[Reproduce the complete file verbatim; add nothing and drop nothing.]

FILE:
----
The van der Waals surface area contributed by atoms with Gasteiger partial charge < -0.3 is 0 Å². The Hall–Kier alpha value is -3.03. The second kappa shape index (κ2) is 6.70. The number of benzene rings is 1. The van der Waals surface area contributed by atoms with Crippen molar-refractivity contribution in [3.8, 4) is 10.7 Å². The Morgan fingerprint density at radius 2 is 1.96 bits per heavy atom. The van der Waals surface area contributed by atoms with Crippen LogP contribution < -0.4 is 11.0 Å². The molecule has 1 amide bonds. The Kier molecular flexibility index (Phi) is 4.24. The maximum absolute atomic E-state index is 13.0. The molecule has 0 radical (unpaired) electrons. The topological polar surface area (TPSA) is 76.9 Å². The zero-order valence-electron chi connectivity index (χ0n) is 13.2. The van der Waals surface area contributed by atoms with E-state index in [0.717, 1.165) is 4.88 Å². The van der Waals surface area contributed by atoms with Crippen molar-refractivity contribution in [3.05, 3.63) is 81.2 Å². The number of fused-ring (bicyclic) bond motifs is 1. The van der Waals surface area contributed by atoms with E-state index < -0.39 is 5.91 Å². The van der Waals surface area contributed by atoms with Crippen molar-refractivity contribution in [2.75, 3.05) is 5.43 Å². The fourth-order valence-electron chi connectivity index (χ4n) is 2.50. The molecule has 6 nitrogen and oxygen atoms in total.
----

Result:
The van der Waals surface area contributed by atoms with Gasteiger partial charge < -0.3 is 0 Å². The Hall–Kier alpha value is -3.03. The second kappa shape index (κ2) is 6.70. The number of benzene rings is 1. The van der Waals surface area contributed by atoms with Crippen molar-refractivity contribution in [3.8, 4) is 10.7 Å². The Morgan fingerprint density at radius 2 is 1.96 bits per heavy atom. The van der Waals surface area contributed by atoms with Crippen LogP contribution < -0.4 is 11.0 Å². The molecule has 1 amide bonds. The Kier molecular flexibility index (Phi) is 4.24. The maximum absolute atomic E-state index is 13.0. The molecule has 0 radical (unpaired) electrons. The topological polar surface area (TPSA) is 76.9 Å². The zero-order valence-electron chi connectivity index (χ0n) is 13.2. The van der Waals surface area contributed by atoms with E-state index in [0.717, 1.165) is 4.88 Å². The van der Waals surface area contributed by atoms with Crippen molar-refractivity contribution in [3.05, 3.63) is 81.2 Å². The number of fused-ring (bicyclic) bond motifs is 1. The van der Waals surface area contributed by atoms with E-state index < -0.39 is 5.91 Å². The van der Waals surface area contributed by atoms with Crippen molar-refractivity contribution in [2.75, 3.05) is 5.43 Å². The fourth-order valence-electron chi connectivity index (χ4n) is 2.50. The molecule has 6 nitrogen and oxygen atoms in total.